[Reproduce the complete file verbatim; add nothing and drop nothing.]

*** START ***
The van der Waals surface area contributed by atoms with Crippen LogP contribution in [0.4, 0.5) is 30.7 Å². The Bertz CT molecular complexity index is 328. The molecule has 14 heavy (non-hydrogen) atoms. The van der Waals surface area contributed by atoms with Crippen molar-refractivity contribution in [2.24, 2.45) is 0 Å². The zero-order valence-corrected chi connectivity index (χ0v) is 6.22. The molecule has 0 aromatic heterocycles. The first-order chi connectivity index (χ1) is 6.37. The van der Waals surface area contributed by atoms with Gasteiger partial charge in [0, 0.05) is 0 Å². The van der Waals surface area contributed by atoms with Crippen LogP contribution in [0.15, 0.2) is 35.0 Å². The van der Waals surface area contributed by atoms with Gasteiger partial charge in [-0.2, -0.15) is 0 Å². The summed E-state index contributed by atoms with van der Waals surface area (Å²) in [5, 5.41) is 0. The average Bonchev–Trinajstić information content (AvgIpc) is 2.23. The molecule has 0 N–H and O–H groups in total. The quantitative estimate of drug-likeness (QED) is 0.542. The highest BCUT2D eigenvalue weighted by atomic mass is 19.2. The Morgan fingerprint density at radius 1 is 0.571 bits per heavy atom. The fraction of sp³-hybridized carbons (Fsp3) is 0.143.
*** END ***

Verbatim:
The van der Waals surface area contributed by atoms with Crippen LogP contribution in [0.4, 0.5) is 30.7 Å². The Bertz CT molecular complexity index is 328. The molecule has 14 heavy (non-hydrogen) atoms. The van der Waals surface area contributed by atoms with Crippen molar-refractivity contribution in [2.24, 2.45) is 0 Å². The zero-order valence-corrected chi connectivity index (χ0v) is 6.22. The molecule has 0 aromatic heterocycles. The first-order chi connectivity index (χ1) is 6.37. The van der Waals surface area contributed by atoms with Gasteiger partial charge in [0, 0.05) is 0 Å². The van der Waals surface area contributed by atoms with Crippen LogP contribution in [0.15, 0.2) is 35.0 Å². The van der Waals surface area contributed by atoms with Gasteiger partial charge in [-0.2, -0.15) is 0 Å². The summed E-state index contributed by atoms with van der Waals surface area (Å²) in [5, 5.41) is 0. The average Bonchev–Trinajstić information content (AvgIpc) is 2.23. The molecule has 0 N–H and O–H groups in total. The quantitative estimate of drug-likeness (QED) is 0.542. The highest BCUT2D eigenvalue weighted by atomic mass is 19.2. The Morgan fingerprint density at radius 1 is 0.571 bits per heavy atom. The fraction of sp³-hybridized carbons (Fsp3) is 0.143.